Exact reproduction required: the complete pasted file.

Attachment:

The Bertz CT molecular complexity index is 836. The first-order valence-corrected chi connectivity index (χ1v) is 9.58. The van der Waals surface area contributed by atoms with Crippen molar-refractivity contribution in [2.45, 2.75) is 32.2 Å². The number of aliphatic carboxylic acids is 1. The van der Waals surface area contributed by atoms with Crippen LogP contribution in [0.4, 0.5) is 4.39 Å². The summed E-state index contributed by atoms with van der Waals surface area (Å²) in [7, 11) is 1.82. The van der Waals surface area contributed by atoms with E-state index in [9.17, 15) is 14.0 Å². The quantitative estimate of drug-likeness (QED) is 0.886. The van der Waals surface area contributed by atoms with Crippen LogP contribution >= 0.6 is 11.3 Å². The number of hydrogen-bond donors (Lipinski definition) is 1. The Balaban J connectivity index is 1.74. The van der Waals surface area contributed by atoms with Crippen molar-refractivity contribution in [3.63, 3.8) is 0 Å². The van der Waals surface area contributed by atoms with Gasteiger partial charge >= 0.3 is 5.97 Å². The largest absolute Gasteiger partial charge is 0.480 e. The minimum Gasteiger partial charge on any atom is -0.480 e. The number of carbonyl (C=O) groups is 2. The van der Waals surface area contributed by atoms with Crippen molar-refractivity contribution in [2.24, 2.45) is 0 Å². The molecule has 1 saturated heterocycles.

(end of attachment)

The Bertz CT molecular complexity index is 836. The first-order valence-corrected chi connectivity index (χ1v) is 9.58. The van der Waals surface area contributed by atoms with Crippen molar-refractivity contribution in [2.45, 2.75) is 32.2 Å². The number of aliphatic carboxylic acids is 1. The van der Waals surface area contributed by atoms with Crippen LogP contribution in [0.4, 0.5) is 4.39 Å². The summed E-state index contributed by atoms with van der Waals surface area (Å²) in [7, 11) is 1.82. The van der Waals surface area contributed by atoms with E-state index in [9.17, 15) is 14.0 Å². The quantitative estimate of drug-likeness (QED) is 0.886. The van der Waals surface area contributed by atoms with Crippen LogP contribution >= 0.6 is 11.3 Å². The number of hydrogen-bond donors (Lipinski definition) is 1. The Balaban J connectivity index is 1.74. The van der Waals surface area contributed by atoms with Crippen molar-refractivity contribution in [3.63, 3.8) is 0 Å². The van der Waals surface area contributed by atoms with Gasteiger partial charge >= 0.3 is 5.97 Å². The largest absolute Gasteiger partial charge is 0.480 e. The minimum Gasteiger partial charge on any atom is -0.480 e. The number of carbonyl (C=O) groups is 2. The van der Waals surface area contributed by atoms with Crippen molar-refractivity contribution in [2.24, 2.45) is 0 Å². The molecule has 1 saturated heterocycles.